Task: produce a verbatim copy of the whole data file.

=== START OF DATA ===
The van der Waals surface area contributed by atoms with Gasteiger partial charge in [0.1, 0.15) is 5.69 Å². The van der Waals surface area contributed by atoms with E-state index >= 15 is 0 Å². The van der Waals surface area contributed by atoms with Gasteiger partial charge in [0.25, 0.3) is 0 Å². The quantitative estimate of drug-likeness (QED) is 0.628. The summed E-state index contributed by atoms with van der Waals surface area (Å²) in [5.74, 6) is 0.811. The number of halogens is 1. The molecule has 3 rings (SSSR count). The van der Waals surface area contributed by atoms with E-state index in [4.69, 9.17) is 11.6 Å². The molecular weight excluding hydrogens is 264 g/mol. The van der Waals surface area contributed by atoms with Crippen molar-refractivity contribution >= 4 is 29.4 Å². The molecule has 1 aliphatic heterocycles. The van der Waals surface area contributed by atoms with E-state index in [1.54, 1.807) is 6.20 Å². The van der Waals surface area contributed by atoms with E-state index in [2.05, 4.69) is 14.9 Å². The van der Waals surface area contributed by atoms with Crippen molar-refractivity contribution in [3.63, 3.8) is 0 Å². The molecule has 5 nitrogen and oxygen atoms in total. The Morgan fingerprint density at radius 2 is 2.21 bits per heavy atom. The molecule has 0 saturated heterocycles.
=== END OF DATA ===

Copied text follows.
The van der Waals surface area contributed by atoms with Gasteiger partial charge in [0.1, 0.15) is 5.69 Å². The van der Waals surface area contributed by atoms with E-state index >= 15 is 0 Å². The van der Waals surface area contributed by atoms with Gasteiger partial charge in [0.25, 0.3) is 0 Å². The quantitative estimate of drug-likeness (QED) is 0.628. The summed E-state index contributed by atoms with van der Waals surface area (Å²) in [5.74, 6) is 0.811. The number of halogens is 1. The molecule has 3 rings (SSSR count). The van der Waals surface area contributed by atoms with E-state index in [4.69, 9.17) is 11.6 Å². The molecular weight excluding hydrogens is 264 g/mol. The van der Waals surface area contributed by atoms with Crippen molar-refractivity contribution >= 4 is 29.4 Å². The molecule has 1 aliphatic heterocycles. The van der Waals surface area contributed by atoms with E-state index in [1.54, 1.807) is 6.20 Å². The van der Waals surface area contributed by atoms with E-state index in [2.05, 4.69) is 14.9 Å². The van der Waals surface area contributed by atoms with Crippen molar-refractivity contribution in [3.63, 3.8) is 0 Å². The molecule has 5 nitrogen and oxygen atoms in total. The Morgan fingerprint density at radius 2 is 2.21 bits per heavy atom. The molecule has 0 saturated heterocycles.